Recommendation: To improve the identification, alignment, and management of DOD's chemical and biological defense infrastructure and to enhance PAIO's ongoing analysis of potential infrastructure duplication in the CBDP Enterprise and gain potential efficiencies, the Secretary of Defense should direct the Under Secretary of Defense for Acquisition, Technology and Logistics to identify, request, and consider any information from existing infrastructure studies from other federal agencies with chemical and biological research and development and test and evaluation infrastructure.

    Agency: Department of Defense
    Status: Open

    Comments: DOD concurred with this recommendation but has not yet completed actions to implement it. As of July 2017, DOD has requested, but not received, such studies from other federal agencies. However, DOD is currently engaged in phase two of a three-phase effort regarding its chemical and biological defense infrastructure program (CBDP), which includes a review of the department's interagency roles and responsibilities for its chemical and biological defense Infrastructure Manager. Targeted completion for this phase is December 2017, at which time, DOD may have obtained relevant information from other federal agencies.
    Director: J. Alfredo Gómez
    Phone: (202) 512-3841

    2 open recommendations
    Recommendation: To better ensure compliance with ERDDAA when handling congressional requests for scientific advice from EPA's SAB, the EPA Administrator should document procedures for reviewing congressional committee requests to determine which questions should be taken up by the SAB and criteria for evaluating such requests.

    Agency: Environmental Protection Agency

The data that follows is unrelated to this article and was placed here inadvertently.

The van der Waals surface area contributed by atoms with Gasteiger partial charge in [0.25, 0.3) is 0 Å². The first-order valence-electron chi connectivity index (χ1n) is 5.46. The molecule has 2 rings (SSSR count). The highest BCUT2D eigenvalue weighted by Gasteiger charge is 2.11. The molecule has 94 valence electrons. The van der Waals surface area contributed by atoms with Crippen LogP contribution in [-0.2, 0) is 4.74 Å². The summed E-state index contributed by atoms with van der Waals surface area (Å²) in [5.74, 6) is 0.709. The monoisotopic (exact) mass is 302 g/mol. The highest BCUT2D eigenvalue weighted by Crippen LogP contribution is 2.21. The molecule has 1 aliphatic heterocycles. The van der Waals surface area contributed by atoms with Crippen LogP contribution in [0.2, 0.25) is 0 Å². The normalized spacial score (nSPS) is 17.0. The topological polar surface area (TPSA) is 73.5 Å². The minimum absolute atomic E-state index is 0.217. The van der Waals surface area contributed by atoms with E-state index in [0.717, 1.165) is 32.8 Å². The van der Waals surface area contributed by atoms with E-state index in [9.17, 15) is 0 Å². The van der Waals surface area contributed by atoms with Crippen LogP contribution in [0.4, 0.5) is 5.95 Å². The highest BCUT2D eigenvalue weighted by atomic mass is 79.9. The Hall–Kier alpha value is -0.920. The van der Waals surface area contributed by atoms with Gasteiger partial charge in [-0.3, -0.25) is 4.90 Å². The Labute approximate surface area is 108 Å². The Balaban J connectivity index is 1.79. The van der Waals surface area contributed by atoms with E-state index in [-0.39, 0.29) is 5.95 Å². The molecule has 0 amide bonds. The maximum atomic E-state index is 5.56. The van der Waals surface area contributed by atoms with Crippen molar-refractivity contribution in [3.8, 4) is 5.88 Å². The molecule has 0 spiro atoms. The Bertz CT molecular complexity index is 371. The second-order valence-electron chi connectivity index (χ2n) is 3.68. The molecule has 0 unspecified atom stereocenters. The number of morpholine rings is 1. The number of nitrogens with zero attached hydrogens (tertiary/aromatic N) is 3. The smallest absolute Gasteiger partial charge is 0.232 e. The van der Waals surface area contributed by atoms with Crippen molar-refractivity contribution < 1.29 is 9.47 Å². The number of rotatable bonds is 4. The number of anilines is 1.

Status: Open

    Comments: In September 2016, EPA finalized procedures for reviewing congressional committee requests for advice from the Science Advisory Board (SAB). According to EPA officials, the agency will also make modifications to the SAB charter to be consistent with the process. When the charter is updated, we will review it to determine whether clarifying language included meets the intent of this recommendation.
    Recommendation: To better ensure compliance with ERDDAA when handling congressional requests for scientific advice from EPA's SAB, the EPA Administrator should clarify in policy documents when it is and when it is not appropriate for the EPA Administrator to forward advice to the requesting committee.

    Agency: Environmental Protection Agency
    Status: Open

    Comments: In September 2016, EPA finalized procedures for reviewing congressional committee requests for advice from the Science Advisory Board (SAB) to determine which questions should be taken up by the SAB. These procedures, however, do not ensure compliance with ERDDAA because they fail to recognize that under ERDDAA, the SAB is required to provide requested scientific advice to select committees. The procedures lay out a process and criteria for reviewing congressional requests for SAB advice which include: 1) the scope of EPA's legal authorities; 2) whether the requested advice is related to the science and technical aspect of the environmental issue, rather than a question of public policy; and 3) EPA priorities and strategic plan. The relevant criterion for determining whether the SAB should take up a question, however, is whether it is scientific in nature. The other criteria may be relevant to EPA's prioritization of requests to the SAB in light of the SAB's limited resources.
    Director: Mak, Marie A
    Phone: (202) 512-4841

    1 open recommendations
    Recommendation: In order for NASA to fully implement the NASA Authorization Act of 2008 and for CASIS to fulfill its responsibility as outlined in the cooperative agreement, the NASA Administrator should direct the Associate Administrator for the Human Exploration and Operations Mission Directorate to fully staff the ISS National Laboratory Advisory Committee.

    Agency: National Aeronautics and Space Administration
    Status: Open